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Grocery shopping grandpa about to step onto curb trips in a ditch and shatters his elbow. Who's responsible?

You might say grandpa was responsible.

You might say the road crew doing construction work there was responsible.

You might also say that the town or municipality was responsible.

The quick answer is that all of the above might be true. However, before jumping to conclusions, let's really explore what happened here and who is truly responsible for this fractured elbow.

He was doing a quick grocery shop. He lived only a few blocks from the store. He was in his early 70's and had been to this supermarket many times.

It was around 6:00 pm, and the sun was going down. He had two packages of groceries in his hands and walked out of the supermarket. He walked onto the sidewalk and immediately into the street, intending to cross the street and walk on the other sidewalk to get home.

Just as he was about to step up onto the sidewalk on the other side of the street, his foot fell into what turned out to be a trench. That propelled him forward and his arm braced his fall.

It was a nasty fall. A bad fall. He knew he broke something immediately. He was in terrible pain.

An ambulance was called and x-rays in the emergency room confirmed the elbow was shattered in many places. He'd need immediate surgery. And hardware. And pins and likely titanium plates to hold the broken bones together.

Two weeks later, both grandma and grandpa came into my office to see if they had a valid case.

One of the first series of questions focused on grandpa's own culpability.

"Do you wear eyeglasses?"

"Do you have a hearing aid?"

"Have you fallen before?"

"What kind of shoes were you wearing?"

"Were you carrying anything in your hands?"

"What time of day did this happen?"

These questions are designed to rule in or rule out the possibility of grandpa contributing to his own injury.

Since my office was down the street where this accident happened, I told grandma and grandpa I'd walk over and take pictures of the accident scene to preserve how the scene looked.

Later that day when I walked to the accident scene I learned something dramatic that grandpa didn't even know at that time.

There was construction work happening on this road. Major road work. Work that required the construction company to dig a trench of about 4 inches deep right near the curb where my client fell.

Ok- so a construction crew was doing road work and there was an open trench. I began taking pictures.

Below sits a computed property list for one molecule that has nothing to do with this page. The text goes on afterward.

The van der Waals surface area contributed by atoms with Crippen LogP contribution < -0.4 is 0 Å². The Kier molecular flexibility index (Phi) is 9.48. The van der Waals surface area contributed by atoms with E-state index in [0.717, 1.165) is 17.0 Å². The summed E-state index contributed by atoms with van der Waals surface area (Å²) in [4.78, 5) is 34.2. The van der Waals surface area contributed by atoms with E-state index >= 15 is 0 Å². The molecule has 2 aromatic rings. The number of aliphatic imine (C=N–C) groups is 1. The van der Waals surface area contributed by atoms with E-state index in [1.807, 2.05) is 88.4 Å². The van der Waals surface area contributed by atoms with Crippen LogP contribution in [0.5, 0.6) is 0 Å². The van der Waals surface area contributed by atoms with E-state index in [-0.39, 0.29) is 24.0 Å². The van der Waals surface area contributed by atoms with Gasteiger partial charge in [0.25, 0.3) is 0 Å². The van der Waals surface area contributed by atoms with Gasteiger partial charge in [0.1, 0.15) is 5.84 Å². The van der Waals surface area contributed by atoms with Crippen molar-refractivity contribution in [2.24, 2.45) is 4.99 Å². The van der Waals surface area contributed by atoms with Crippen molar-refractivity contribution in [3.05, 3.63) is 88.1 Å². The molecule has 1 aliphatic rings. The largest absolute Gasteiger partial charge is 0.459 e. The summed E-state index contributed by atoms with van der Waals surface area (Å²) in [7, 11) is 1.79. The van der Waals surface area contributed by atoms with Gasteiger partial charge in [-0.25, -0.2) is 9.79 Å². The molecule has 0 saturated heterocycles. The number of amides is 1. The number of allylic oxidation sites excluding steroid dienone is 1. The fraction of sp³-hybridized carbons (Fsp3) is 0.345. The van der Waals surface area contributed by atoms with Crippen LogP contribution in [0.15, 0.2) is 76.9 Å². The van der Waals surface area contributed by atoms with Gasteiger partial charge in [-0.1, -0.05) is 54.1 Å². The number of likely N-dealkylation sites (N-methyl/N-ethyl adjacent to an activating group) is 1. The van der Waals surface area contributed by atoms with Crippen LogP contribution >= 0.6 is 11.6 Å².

I then had grandma and grandpa come into my office again to go over the pictures with me.

Once again, something remarkable happened while doing this.

The photos I took of the construction work showed an area that was totally roped off with safety cones and tape. There were safety reflectors and the photos show that the trench was totally protected from pedestrians walking across the street.

What my client said next totally blew me away.

"None of that was there when my accident happened," he said.

"What did you say?" I inquired.

"All those safety cones and tape...none if it was there on the day I fell," my client stated definitively.

If true, these saftey cones would only have been put up AFTER my client's accident. That was a significant and very important finding.

WARNING: EVIDENCE OF A REPAIR AFTER AN ACCIDENT CANNOT BE USED TO SHOW THEY'RE RESPONSIBLE

While the placement of safety cones and tape after my client's accident could never be used to show that the construction company was careless, there might be another way we could use this important information.

Since my client told me that there were no cones or tape on the day of the accident, it would point to the fact that the construction company was careless and failed to make sure that pedestrians and bicyclists stayed out of the hazardous roadway where there was a clear uneven roadway.

Trying to talk directly to the construction crew would likely not get us the answers we would need. They'd shut us down very quickly the moment they sensed I was sniffing around for answers.

Instead, I opted for another strategy.

I wanted to find other witnesses who lived in the area who could confirm my client's story that there were no safety cones and tape to keep pedestrians away from this uneven roadwork.

We hit paydirt. Our efforts were successful. A witness who lived across the street remembered exactly what they did and when the construction crew put up the safety cones. It was only after my client's accident did they do that.

ONLY AFTER FILING A LAWSUIT DID I TRULY LEARN WHAT HAPPENED

After ruling out my client's possible involvment for contributing to his accident did we bring a lawsuit against the construction company doing the roadwork. In addition, I also had to sue the municipality since they were the ones who had actually hired the crew to do the road repair work.

During the exchage of documents and taking pre-trial testimony, I learned that the construction crew had dug that trench earlier in the day. The crew packed up and left at the end of the day but neglected to put up any signs, safety cones, safety tape or do anything to alert pedestrians or bicyclists to the fact that there was a trench that created an uneven roadway adjacent to the curb.

Not only did common sense require safety restrictions but local rules and regulations also required the same thing. The construction crew clearly violated these rules which were designed for the safety and well-being of pedestrians and cars traveling on this roadwy.

The tragedy of this accident is that this incident never would have happened had the construction crew followed required rules, regulations and guidelines. Putting up safety cones and roping off the newly dug trench would have prevented my client from tripping over this road hazard and shattering his elbow.